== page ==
One of the myths associated with the creation of Medicare and Medicaid is that it also created what is known as health services research, or HSR-the study of nonclinical aspects of healthcare, such as economics, quality and how the system works.
Actually, HSR can be traced much further back, even to Florence Nightingale, who believed that the outcomes of surgery should be made public. (We're still fighting over that 150 years later.) And long before Public Law 89-97-the legislation that created Medicare and Medicaid-was enacted, statisticians, epidemiologists and economists were trying to understand what legendary researcher Kerr White dubbed "the ecology of healthcare."
Even the term "health services research" predated the law; the phrase was born at a meeting of National Institutes of Health researchers in 1959. Previously, it was called medical-care research, a term that confused just about everybody.
The involvement of the federal government in HSR also predated Medicaid and Medicare. Government researchers were conducting studies as early as the 1930s. And in 1955, the annual Hill-Burton Act appropriation included $1 million for research on "hospitals and medical facilities."
But what Medicare gave HSR was priceless: a national database of patients, each with a unique identifier, so his or her healthcare interactions could be traced. Dorothy Rice, former head of the National Center for Health Statistics, recalled that "some of us in the Johnson administration (she worked for the Social Security Administration at the time) felt very strongly that data collection systems should be part of the program." Indeed, a 1963 survey of American seniors conducted by Rice and her colleagues was pivotal to the passage of the Medicare-Medicaid law.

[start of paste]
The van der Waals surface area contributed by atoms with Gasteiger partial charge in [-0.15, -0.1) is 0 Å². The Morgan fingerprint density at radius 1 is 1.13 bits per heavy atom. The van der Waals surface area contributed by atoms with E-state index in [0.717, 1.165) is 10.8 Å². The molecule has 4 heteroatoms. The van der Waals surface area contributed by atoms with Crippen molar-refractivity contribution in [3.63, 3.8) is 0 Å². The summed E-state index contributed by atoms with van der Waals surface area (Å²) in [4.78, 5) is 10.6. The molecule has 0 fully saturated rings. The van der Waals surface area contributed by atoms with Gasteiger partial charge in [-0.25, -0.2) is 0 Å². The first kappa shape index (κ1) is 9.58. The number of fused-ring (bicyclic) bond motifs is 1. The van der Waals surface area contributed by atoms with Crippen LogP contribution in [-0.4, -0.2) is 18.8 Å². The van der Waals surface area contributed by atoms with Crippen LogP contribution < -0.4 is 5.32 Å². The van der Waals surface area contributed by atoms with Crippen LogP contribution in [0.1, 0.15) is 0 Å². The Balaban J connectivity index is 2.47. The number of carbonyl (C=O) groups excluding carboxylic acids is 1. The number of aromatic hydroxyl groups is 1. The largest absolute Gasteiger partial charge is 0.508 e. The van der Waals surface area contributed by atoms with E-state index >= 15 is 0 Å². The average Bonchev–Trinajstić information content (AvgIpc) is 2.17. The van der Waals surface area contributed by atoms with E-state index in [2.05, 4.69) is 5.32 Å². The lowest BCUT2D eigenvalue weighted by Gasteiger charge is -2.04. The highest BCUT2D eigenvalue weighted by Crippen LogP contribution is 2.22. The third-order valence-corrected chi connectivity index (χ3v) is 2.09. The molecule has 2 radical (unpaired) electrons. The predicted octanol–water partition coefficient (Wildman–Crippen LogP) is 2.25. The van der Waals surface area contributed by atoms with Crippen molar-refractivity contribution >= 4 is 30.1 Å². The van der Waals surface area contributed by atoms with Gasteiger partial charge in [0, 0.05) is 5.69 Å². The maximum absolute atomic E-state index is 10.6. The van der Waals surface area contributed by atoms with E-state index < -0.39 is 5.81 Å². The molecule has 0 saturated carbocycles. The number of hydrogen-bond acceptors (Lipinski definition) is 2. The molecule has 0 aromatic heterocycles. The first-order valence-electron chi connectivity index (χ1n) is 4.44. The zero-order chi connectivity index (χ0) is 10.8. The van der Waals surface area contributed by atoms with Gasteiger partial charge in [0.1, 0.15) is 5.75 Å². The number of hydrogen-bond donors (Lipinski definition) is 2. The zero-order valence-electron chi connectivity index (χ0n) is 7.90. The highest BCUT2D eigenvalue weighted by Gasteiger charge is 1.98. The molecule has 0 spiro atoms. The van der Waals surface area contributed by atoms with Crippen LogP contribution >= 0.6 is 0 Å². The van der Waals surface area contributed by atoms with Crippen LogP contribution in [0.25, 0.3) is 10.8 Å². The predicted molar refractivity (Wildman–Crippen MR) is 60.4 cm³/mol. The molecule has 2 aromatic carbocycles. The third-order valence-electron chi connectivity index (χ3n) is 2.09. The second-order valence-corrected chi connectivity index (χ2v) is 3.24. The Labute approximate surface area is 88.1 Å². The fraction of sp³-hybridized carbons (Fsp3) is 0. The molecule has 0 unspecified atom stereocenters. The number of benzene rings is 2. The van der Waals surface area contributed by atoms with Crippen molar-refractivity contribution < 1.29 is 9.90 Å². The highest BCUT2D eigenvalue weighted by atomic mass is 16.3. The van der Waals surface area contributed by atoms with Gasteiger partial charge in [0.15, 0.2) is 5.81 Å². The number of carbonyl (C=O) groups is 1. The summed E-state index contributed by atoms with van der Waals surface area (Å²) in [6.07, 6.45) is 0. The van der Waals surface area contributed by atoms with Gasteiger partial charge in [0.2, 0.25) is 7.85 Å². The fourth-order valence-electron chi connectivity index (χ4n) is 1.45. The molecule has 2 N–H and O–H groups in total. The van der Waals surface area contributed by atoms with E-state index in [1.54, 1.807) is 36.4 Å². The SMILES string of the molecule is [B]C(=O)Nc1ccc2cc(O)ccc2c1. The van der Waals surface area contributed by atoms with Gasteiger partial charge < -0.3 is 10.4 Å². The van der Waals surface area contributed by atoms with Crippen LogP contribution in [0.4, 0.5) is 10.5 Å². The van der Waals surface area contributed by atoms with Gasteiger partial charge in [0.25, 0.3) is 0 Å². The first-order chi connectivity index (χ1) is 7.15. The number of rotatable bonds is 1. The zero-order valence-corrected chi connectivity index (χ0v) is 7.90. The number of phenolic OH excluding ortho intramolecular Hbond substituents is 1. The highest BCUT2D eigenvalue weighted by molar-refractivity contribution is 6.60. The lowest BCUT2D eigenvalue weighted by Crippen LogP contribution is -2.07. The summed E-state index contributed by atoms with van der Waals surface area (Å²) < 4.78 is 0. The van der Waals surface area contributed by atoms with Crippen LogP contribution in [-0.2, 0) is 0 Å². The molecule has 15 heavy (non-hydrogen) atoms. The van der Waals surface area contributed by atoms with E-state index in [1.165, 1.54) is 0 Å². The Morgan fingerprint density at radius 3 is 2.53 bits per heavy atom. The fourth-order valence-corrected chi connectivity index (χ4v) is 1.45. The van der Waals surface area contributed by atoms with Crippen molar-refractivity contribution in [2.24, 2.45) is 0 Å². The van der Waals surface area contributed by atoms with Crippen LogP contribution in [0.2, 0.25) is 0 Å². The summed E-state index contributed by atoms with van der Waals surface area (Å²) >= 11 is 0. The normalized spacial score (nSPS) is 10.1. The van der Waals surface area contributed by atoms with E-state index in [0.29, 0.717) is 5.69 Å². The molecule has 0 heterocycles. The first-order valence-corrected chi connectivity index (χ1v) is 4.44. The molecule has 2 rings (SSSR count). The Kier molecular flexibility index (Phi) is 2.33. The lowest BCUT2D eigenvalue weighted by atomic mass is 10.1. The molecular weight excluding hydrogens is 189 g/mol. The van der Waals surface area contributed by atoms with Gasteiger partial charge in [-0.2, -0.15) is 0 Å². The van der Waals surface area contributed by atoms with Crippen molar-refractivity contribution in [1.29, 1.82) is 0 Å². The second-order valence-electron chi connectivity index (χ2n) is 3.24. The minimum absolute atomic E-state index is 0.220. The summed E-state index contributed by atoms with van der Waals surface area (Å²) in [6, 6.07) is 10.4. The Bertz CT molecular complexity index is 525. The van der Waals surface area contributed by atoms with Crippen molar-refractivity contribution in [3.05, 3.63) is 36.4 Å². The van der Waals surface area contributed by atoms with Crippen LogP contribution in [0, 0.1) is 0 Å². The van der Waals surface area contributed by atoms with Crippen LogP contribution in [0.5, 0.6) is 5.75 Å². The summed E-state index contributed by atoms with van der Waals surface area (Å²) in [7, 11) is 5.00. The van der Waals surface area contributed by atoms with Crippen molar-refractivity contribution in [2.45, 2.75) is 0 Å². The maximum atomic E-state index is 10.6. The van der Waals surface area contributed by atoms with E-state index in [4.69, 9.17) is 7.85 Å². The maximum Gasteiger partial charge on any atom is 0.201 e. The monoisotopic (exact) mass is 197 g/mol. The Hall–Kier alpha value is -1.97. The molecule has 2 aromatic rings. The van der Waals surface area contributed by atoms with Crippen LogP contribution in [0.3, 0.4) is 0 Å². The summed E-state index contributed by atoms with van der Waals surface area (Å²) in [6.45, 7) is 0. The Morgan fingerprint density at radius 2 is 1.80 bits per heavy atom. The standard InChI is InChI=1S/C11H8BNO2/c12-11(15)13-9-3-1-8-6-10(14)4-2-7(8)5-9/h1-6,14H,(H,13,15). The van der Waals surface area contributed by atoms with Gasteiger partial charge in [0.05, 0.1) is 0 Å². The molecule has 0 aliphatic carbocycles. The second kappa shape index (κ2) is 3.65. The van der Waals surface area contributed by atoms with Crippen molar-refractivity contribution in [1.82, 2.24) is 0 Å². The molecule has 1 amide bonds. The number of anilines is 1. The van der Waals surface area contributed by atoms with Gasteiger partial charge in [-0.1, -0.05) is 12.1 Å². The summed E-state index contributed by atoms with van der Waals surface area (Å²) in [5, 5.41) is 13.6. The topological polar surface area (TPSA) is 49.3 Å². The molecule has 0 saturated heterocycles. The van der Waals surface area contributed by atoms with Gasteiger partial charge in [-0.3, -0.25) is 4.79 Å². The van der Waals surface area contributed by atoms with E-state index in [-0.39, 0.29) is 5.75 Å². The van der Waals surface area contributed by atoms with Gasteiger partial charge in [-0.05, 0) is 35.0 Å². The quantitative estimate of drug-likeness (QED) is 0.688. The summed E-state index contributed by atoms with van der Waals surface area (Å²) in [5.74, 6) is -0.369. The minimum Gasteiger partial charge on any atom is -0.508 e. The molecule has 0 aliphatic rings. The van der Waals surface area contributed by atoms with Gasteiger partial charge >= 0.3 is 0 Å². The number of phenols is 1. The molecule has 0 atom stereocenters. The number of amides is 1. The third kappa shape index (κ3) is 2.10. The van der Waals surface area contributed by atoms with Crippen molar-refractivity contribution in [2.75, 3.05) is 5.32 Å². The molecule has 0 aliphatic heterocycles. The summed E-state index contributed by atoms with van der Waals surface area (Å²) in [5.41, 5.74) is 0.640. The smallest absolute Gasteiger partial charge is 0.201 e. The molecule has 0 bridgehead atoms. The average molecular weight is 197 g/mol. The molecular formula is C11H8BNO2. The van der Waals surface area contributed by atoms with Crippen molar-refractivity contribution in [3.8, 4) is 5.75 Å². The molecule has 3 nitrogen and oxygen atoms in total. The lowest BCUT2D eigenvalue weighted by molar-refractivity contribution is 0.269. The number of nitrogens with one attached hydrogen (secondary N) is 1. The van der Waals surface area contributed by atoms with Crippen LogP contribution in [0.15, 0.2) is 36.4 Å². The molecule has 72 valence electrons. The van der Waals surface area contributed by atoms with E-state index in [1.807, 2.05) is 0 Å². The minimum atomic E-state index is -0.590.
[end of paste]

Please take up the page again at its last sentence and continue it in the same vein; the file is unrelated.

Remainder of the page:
Once the federal government started funding healthcare in a big way, the need for more information became obvious, especially after underestimates of the programs' costs led to great concern in Congress. The National Center for Health Services Research and Development was established in 1968. It later evolved into the Agency for Health Care Policy and Research, and still later became the Agency for Healthcare Research and Quality. It both conducts and funds HSR. The Health Care Financing Administration, created in 1977, now the CMS, also began funding research.
Where there are grants, there are researchers, and as Medicare, Medicaid and the National Center grew, so did HSR. Rising interest in this research on the part of private foundations and states and other federal agencies didn't hurt.
The new field soon outgrew its uncomfortable role as a subset of other organizations' activities. Partially as a result of that discomfort, and partially because of sheer growth in numbers (no pun intended), the Association for Health Services Research was founded in 1981; it is now known as AcademyHealth. Its 2005 annual meeting drew 2,300 people.
David Helms, president and chief executive officer of AcademyHealth, says Medicare and Medicaid "gave an underlying purpose to the field. With new financing came important questions about how that financing could lead to improved access and coverage, and how that would affect outcomes and health status."